Porto Alegre - A Brazilian appeals court Wednesday upheld ex-president Luiz Inacio Lula da Silva's conviction for corruption, dealing a body blow to his hopes of running for re-election this year.
Two of the three judges in the appeals court in the southern city of Porto Alegre ruled that his original 9.5-year jail sentence be extended to more than 12 years.
A defiant Lula, 72, said before the judgment he would continue to fight "for the dignity of the Brazilian people" and insisted he had committed no crime.
The court convened amid high security in the tense southern city of Porto Alegre to rule on Lula's appeal against his July conviction in Brazil's sprawling "Car Wash" graft scandal, with thousands of supporters and opponents of the leftist icon gathered to await the ruling.
One of the judges, Joao Gebran Neto, described Lula as one of the architects "of a sophisticated scheme of fraud and corruption" that had weakened Brazil's entire political system.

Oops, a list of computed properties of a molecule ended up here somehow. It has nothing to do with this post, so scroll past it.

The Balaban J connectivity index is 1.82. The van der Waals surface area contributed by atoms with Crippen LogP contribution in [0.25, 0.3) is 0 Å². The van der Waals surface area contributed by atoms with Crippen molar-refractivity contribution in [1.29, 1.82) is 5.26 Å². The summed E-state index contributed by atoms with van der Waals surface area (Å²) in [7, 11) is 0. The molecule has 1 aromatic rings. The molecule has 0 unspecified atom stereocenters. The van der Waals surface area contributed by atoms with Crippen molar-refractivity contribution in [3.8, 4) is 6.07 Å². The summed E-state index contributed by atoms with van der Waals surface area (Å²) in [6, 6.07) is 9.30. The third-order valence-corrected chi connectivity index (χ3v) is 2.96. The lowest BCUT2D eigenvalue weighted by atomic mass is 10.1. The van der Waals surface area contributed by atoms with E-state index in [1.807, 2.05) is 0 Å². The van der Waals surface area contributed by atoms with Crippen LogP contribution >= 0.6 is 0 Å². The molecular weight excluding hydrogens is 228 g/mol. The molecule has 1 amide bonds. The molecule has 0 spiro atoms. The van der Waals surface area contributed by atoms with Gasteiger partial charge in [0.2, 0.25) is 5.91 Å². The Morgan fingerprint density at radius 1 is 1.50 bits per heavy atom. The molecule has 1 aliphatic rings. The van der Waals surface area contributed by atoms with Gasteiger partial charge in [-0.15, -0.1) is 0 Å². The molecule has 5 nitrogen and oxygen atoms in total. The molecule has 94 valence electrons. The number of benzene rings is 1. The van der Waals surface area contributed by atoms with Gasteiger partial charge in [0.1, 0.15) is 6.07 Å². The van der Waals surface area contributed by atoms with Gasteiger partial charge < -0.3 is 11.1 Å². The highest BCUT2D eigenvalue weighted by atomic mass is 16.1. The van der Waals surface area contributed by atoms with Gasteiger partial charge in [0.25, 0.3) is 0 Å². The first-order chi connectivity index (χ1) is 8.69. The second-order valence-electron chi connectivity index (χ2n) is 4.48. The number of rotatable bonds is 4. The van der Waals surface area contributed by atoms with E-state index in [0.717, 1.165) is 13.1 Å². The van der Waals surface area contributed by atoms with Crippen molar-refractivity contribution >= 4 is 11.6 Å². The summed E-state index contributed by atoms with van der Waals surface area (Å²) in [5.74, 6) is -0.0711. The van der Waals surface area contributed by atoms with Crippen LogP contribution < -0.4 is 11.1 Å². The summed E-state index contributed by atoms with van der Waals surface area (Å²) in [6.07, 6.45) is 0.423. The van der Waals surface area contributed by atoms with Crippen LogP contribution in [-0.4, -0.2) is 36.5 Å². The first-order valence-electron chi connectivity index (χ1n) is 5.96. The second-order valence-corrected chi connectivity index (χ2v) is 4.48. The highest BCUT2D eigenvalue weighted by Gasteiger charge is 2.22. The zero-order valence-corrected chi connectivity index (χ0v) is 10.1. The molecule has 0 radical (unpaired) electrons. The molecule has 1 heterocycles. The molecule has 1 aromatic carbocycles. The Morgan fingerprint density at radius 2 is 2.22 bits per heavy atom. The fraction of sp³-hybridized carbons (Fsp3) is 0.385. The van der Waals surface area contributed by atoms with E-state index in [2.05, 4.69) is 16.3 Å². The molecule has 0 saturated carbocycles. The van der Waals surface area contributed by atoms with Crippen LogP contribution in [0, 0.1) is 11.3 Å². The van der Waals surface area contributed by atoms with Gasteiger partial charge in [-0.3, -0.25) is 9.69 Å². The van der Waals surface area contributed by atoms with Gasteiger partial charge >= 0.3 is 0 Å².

Lula is expected to continue to challenge the conviction through the courts, but Wednesday's ruling deals a crushing blow to his hopes of running in this year's presidential election, which he was favored to win.
As the judges presented their verdicts, Lula was hundreds of kilometers (miles) away near Sao Paulo, addressing former colleagues in the powerful metalworkers' union he once led.
"I am extremely calm, with the awareness that I have committed no crime," he told union members.
The leftist leader is accused of being gifted a three-floor seaside apartment from Brazil's OAS construction group in exchange for public contracts from state-controlled oil company Petrobras during his 2003-2010 presidency.
Defense lawyer Cristiano Zanin Martins had told the court it was clear OAS owned the apartment, and that Lula "never got the keys and never spent a night there."
But in his judgment, Gebran Neto said there was evidence "that the triplex apartment, from the beginning, even before the OAS took over the works, was reserved for President Lula."
The defense had argued that no title existed in his name, but the judge said the lack of a document was intended precisely to hide the real recipient of the apartment.